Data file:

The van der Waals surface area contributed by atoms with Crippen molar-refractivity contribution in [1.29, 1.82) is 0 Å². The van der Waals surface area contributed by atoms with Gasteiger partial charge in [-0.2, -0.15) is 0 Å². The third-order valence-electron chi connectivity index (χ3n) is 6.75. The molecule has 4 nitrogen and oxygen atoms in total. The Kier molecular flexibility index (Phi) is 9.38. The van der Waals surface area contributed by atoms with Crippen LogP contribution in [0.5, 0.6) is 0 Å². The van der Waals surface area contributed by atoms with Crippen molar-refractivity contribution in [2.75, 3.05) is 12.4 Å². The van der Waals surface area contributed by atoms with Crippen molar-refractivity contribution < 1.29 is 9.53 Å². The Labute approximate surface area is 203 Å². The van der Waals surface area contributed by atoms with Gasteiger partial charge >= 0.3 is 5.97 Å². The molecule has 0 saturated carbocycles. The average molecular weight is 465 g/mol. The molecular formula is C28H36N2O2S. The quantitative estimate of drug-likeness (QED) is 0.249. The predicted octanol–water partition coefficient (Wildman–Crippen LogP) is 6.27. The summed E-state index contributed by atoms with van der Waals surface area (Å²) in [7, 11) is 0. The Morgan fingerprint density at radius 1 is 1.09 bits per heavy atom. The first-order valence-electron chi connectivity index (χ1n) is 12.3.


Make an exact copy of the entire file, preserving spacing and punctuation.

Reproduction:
The van der Waals surface area contributed by atoms with Crippen molar-refractivity contribution in [1.29, 1.82) is 0 Å². The van der Waals surface area contributed by atoms with Gasteiger partial charge in [-0.2, -0.15) is 0 Å². The third-order valence-electron chi connectivity index (χ3n) is 6.75. The molecule has 4 nitrogen and oxygen atoms in total. The Kier molecular flexibility index (Phi) is 9.38. The van der Waals surface area contributed by atoms with Crippen LogP contribution in [0.5, 0.6) is 0 Å². The van der Waals surface area contributed by atoms with Crippen molar-refractivity contribution in [2.75, 3.05) is 12.4 Å². The van der Waals surface area contributed by atoms with Crippen molar-refractivity contribution < 1.29 is 9.53 Å². The Labute approximate surface area is 203 Å². The van der Waals surface area contributed by atoms with Gasteiger partial charge >= 0.3 is 5.97 Å². The molecule has 0 saturated carbocycles. The average molecular weight is 465 g/mol. The molecular formula is C28H36N2O2S. The quantitative estimate of drug-likeness (QED) is 0.249. The predicted octanol–water partition coefficient (Wildman–Crippen LogP) is 6.27. The summed E-state index contributed by atoms with van der Waals surface area (Å²) in [7, 11) is 0. The Morgan fingerprint density at radius 1 is 1.09 bits per heavy atom. The first-order valence-electron chi connectivity index (χ1n) is 12.3.